there are virtually no Jews in their country.

2) In fact, nations enter into depressions because they feel 
persecuted for their prosperity and individuation by what Jungians 
have termed the "Dragon Mother"--the needy, "devouring mother of 
infancy...who cannot let her children go because she needs them for 
her own psychic survival." Weston has found anorexics in particular 
are dominated by fantasies of persecution by the Dragon Mother, who 
"gives her child the impossible task of filling her ‘limitless void''' 
so the child fears being "eaten alive." To prevent this, when these 
children grow up and try to individuate, they refuse to eat so they 
won't have any flesh on them for the Dragon Mother to devour. Economic 
depressions evidence similar group-fantasies of devouring mommies; 
they are "economic anorexias" where nations inflict economic wounds 
upon themselves to limit consumption, become "all bones" and not tempt 
the devouring Dragon Mother. Banks, in particular, are often pictured 
as greedy dragons. For instance, President Jackson imagined the Bank 
of the United States was what he called the "Mother Bank" that by 
issuing paper money was a "bad mother dominating her children" who had 
to be stopped before the nation was eaten up, and so conducted a "kill 
the Great Monster" campaign that would "strangle the many-headed 
hydra" and kill it. Needless to say, his success in "crushing the 
Mother Bank dragon" led to an economic downturn.

Link: The Stewart and Colbert Purity Crusade (realpsychohistory)


Popular posts from this blog

Old Youth

You write about how poverty breeds creativity. You think about how scavenging for wild food gives you the perfect opportunity to slow down, to really appreciate your surroundings. You talk about how frugality is more environmentally sustainable. You pontificate on why creating meals from scratch is cheaper, healthier and deeply satisfying. Then you run out of cooking oil.You love fat. As a child you ate margarine by the spoonful. You didn't know any better. Now you've moved on to more delicious pastures. As a cook you can never resist sneaking in that extra bit of butter, that tablespoonful of olive oil, that dab of bacon grease. You believe that cake is a vessel for frosting, that salad dressing should be two parts oil to one part vinegar, and that packaged low-fat foods are a symptom of the decline of Western civilization. Fat makes food taste good.Under the best of circumstances, you have eight or nine varieties of fat on hand. In ascending order of importance: chicken drip…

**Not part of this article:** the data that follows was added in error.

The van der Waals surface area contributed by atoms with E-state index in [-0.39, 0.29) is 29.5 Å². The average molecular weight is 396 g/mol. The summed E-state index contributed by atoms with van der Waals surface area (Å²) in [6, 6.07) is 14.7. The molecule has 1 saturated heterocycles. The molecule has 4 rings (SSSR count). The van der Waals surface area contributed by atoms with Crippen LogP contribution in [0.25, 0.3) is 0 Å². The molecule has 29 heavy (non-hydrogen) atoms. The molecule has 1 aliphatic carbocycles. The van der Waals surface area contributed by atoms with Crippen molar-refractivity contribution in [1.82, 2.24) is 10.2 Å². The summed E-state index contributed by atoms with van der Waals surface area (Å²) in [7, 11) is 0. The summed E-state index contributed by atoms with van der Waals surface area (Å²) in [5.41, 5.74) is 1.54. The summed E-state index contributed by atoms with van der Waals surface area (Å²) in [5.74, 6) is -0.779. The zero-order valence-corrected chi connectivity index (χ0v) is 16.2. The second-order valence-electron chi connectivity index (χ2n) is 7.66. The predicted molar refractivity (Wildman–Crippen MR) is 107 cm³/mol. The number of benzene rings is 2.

Superimposing another "fourth-wall" Deadpool

I'd like to superimpose the fourth-wall breaking Deadpool that I'd like to have seen in the movie. In my version, he'd break out of the action at some point to discuss with us the following:
1) He'd point out that all the trouble the movie goes to to ensure that the lead actress is never seen completely naked—no nipples shown—in this R-rated movie was done so that later when we suddenly see enough strippers' completely bared breasts that we feel that someone was making up for lost time, we feel that a special, strenuous effort has been made to keep her from a certain fate—one the R-rating would even seemed to have called for, necessitated, even, to properly feed the audience expecting something extra for the movie being more dependent on their ticket purchases. That is, protecting the lead actress was done to legitimize thinking of those left casually unprotected as different kinds of women—not as worthy, not as human.   

2) When Wade/Deadpool and Vanessa are excha…

True Detective cont'd

Recently, Rachel Syme wrote this
As the dust settles on the “True Detective” finale, and the adventures of Rust Cohle and Marty Hart fade into the television firmament like the distant stars they found so meaningful, at least one thing is clear: it didn’t quite end the way we wanted it to. There is no doubt that the writer, Nic Pizzolatto, and director, Cary Fukunaga, pulled off a midseason coup, giving us a show in the January doldrums that caused temporary mass insanity. Like one of Rust’s intoxicating philosophical koans about sentient meat, “True Detective” cast a kind of spell over its viewers, convincing them that no matter what it was they were watching it was at the very least something worth the hours of debating, clicking, parsing, and comment-section feuding. Moreover, the gorgeous cinematography depicting Louisiana in the gloaming, the delectable short-anthology format, and the movie-star bona fides made us believe that we were watching something novelistic, even approachi…